Economist Noah Smith writes about the process he went through in the econ job market in 2012.
After applications go out, employers contact grad students for interviews. These interviews take place at the AEA's Annual Meeting in early January, which is a gigantic confab where most of the economists in the country go to eat free food and hobnob. As an interviewee, you generally don't have time to go to any of the presentations or speeches; you're running back and forth from hotel to hotel, going to interview after interview. This year's AEA Meeting was in Chicago.
You then wait a week or two, and the employers who are interested in you call you back and schedule a flyout. Flyouts, which happen in February and March, involve going to the place, meeting the people, getting taken to dinner, and presenting your research. After that, offers go out.Ahh to be done with recruiting before April Fools Day. Why can't we do this in Computer Science? In one word: Decentralization.
Academic fields act administratively like their field. So econ creates a structured market with the goal of an efficient (in their sense of the right people get the right jobs) outcome.
Computer science abhors centralized control. We lack a strong central authority and have very little coordination between different departments. So we have a process that takes a long time to work its way through and quite often fails to get that efficient outcome. Even the CRA's modest 2010 proposal for some common earlier deadlines went nowhere.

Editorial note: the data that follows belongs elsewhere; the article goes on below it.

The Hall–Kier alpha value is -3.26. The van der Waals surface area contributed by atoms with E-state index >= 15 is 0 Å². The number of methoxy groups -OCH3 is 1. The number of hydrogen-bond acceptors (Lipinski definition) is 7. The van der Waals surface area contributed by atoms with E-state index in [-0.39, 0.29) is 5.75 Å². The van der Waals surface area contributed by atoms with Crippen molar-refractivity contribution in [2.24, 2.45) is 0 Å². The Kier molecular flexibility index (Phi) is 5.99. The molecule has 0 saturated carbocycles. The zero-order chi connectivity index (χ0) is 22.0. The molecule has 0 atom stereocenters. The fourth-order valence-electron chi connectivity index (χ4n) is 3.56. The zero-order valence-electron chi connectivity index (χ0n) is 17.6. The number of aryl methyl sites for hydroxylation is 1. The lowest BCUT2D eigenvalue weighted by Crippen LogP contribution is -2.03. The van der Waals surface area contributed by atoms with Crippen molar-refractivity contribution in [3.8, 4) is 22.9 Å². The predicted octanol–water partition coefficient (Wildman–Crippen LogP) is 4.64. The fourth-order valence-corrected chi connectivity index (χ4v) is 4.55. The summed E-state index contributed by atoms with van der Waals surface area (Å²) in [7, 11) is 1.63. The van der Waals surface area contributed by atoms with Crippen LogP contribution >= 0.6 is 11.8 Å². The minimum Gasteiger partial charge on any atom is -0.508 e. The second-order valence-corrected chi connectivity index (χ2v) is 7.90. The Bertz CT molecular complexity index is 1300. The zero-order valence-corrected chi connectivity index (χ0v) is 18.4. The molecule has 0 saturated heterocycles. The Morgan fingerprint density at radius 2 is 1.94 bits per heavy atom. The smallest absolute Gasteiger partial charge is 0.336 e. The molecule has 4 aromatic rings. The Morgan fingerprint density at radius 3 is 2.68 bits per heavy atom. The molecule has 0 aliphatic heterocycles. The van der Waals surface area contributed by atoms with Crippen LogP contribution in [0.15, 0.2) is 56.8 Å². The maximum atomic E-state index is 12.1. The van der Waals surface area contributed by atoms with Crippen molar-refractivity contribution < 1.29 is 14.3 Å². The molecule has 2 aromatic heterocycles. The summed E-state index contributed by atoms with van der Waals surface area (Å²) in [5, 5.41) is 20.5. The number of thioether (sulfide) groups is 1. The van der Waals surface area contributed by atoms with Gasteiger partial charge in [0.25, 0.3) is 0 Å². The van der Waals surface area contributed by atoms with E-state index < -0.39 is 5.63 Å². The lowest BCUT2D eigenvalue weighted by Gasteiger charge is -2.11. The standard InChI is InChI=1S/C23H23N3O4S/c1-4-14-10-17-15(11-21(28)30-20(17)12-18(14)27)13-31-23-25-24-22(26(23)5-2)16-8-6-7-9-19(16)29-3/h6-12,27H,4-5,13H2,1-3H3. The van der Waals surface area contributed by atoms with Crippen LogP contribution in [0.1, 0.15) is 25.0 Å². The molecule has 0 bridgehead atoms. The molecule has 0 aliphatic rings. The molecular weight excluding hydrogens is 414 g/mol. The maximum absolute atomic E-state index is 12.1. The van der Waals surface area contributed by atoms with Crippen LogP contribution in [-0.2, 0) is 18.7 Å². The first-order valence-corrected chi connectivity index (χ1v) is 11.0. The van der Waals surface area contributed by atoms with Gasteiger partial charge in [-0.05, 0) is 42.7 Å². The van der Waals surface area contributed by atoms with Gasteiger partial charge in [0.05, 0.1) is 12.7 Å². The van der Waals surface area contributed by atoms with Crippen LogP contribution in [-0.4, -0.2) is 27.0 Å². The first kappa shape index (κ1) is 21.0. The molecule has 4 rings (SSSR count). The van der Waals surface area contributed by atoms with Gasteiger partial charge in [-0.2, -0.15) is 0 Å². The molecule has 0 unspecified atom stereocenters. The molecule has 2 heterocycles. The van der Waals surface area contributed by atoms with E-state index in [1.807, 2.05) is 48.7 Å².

What can we do? I welcome suggestions and will give some of my own in a future post.
I find the concept of recruiting seasons a strange form of centralization. Where I come from, there are no recruiting seasons even within a single department. Every position is filled at its own pace, usually independently of other positions.ReplyDelete
A major challenge I see here is field overlap. To the extent that the CS hiring side of the market is interested in candidates that are also looking at math/operations research (theory), stats (ML), biology (comp bio), etc., they can't agree to move synchronously in a field-unilateral fashion. I wonder if Econ does a disservice to itself and candidates at its margins by moving in this way. In their own words: are there issues of rent-seeking or regulatory capture with how they run their market?ReplyDelete
I don't know the causality here, but many of the social sciences hire this way as well as many of the humanities. So it's not clear this is a clever Econ design as much as a custom in related communities. From the point of view of the applicants this is apparently a horrible process. Also, wouldn't something like a stable marriages - like the resident matching program - be more centralized and more efficient?ReplyDelete
CS theorists already do way better than they deserve to on the academic job market. I wouldn't tap the glass.ReplyDelete
Really? I would think that if anything, universities should invest more heavily in theory. Both because:Delete
a) Theory seems to punch above its weight in terms of impact divided by the size of the community. (Outside of the top 30 schools, theorists are few and far between). Think about things like public key cryptography, boosting, and differential privacy. Not bad for a community supported by ~ 100 American faculty slots.
b) Theory is where academia has a competitive advantage v. industry. Sure, work on cloud storage and deep learning is very important, but these aren't areas that are neglected by the big tech companies.
Comment was for top ranked universities. E.g., does Princeton really need to hire four more pure theorists (and no AI researchers, unless you count comp bio)? Theorists may very well do worse than they should outside of top 30, I don't disagree with that.Delete